Except for the publicity. Now Goldman’s practice essentially is mold. “Phipps set off a bit of a frenzy,” he says.

Caught up in that frenzy were all sorts of New Yorkers who might not have thought to identify mold as a cause for their ailments had they not heard about it on the news. Barbara Leonardi, an office manager for a Queens periodontist, divorced her husband of 30 years in 1996 and moved into the vast North Shore Towers complex, which she had watched rise along the Grand Central Parkway in the sixties. She liked its promise of “country-club living.”

But after a while, a familiar plotline began to unfold. There were chronic leaks in the building’s climate-control system, Leonardi claims. “And I’d get this fatigue where I couldn’t get out of bed. I developed sinusitis, rashes, a running fever. You don’t want to be a baby, but when I started showing emphysema-like symptoms, I knew I had trouble.”

One specialist tested her for allergies. “The only positives were for indoor molds and rye grass,” she says. “It was the middle of February, so I knew it wasn’t rye grass.” She was referred to a mold-testing firm, then to an abatement specialist. It was a terrifyingly costly process, she says. Which is why she sought out Steve Goldman, who filed suit on her behalf late last year. Typical of this emerging field of litigation, Goldman’s is not one suit but many. He’s targeting not only the co-op board but also the managing agent and the apartment’s sponsor. So it’s a property-damage lawsuit—Goldman argues that her clothes and sofa are ruined—but it’s also a personal-injury suit (building representatives did not return calls for comment).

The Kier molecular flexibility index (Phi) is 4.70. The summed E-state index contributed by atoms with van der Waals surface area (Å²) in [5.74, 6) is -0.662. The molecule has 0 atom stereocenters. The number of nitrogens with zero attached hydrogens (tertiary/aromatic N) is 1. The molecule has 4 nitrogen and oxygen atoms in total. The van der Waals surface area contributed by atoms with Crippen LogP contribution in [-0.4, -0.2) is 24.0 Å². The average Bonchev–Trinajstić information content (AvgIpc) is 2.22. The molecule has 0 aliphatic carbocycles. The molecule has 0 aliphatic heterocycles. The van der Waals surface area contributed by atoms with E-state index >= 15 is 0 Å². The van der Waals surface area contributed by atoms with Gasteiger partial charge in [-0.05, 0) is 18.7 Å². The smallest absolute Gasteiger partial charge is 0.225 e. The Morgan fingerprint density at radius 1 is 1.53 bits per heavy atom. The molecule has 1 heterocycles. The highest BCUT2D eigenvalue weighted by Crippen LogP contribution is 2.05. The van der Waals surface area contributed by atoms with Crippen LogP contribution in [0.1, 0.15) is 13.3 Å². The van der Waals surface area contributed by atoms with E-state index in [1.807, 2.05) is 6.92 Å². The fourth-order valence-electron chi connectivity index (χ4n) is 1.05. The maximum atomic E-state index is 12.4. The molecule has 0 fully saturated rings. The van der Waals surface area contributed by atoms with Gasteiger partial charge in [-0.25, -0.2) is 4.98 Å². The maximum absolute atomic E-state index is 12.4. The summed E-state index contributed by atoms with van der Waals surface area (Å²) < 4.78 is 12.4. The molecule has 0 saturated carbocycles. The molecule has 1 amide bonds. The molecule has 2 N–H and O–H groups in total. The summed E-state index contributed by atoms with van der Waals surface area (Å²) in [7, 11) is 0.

And he’s suing for diminution of property, a hot new element of mold lawsuits. Goldman argues that Leonardi’s apartment, worth maybe $230,000, is now virtually unsellable because sellers must disclose any past toxic issues. Some lawyers won’t even stop there. They’ll sue the contractors, the subcontractors, the architects. The possibilities are as endless as the risks to buildings’ solvency.

Which makes it, at this point, a bit of a lopsided fight. New builders are already thinking in terms of mold prevention, like using cement-board instead of Sheetrock, but all most owners have on their side is a bottle of Clorox or a good attorney.

There is, however, some hope to be found in the woman who helped kick up this fuss in the first place: Melinda Ballard’s Policyholders of America, in conjunction with a major national carrier, plans to extend insurance coverage to homeowners and landlords in all 50 states by September, provided they first install a $300 sensor system to detect pipe leaks. “Ralph Nader always liked to complain, but he never did anything to build a safer car,” Ballard says, laughing. “Now, I love the bitching thing. But I’d actually like to be part of the solution.”

As would Bianca Jagger, who may yet become to toxic mold what Princess Di was to land mines. “It’s so ironic,” she says. “Here I am, working on human-rights issues in Ecuador, how people have a right to clean air and clean water, and yet I don’t even have these rights in my own Park Avenue apartment.”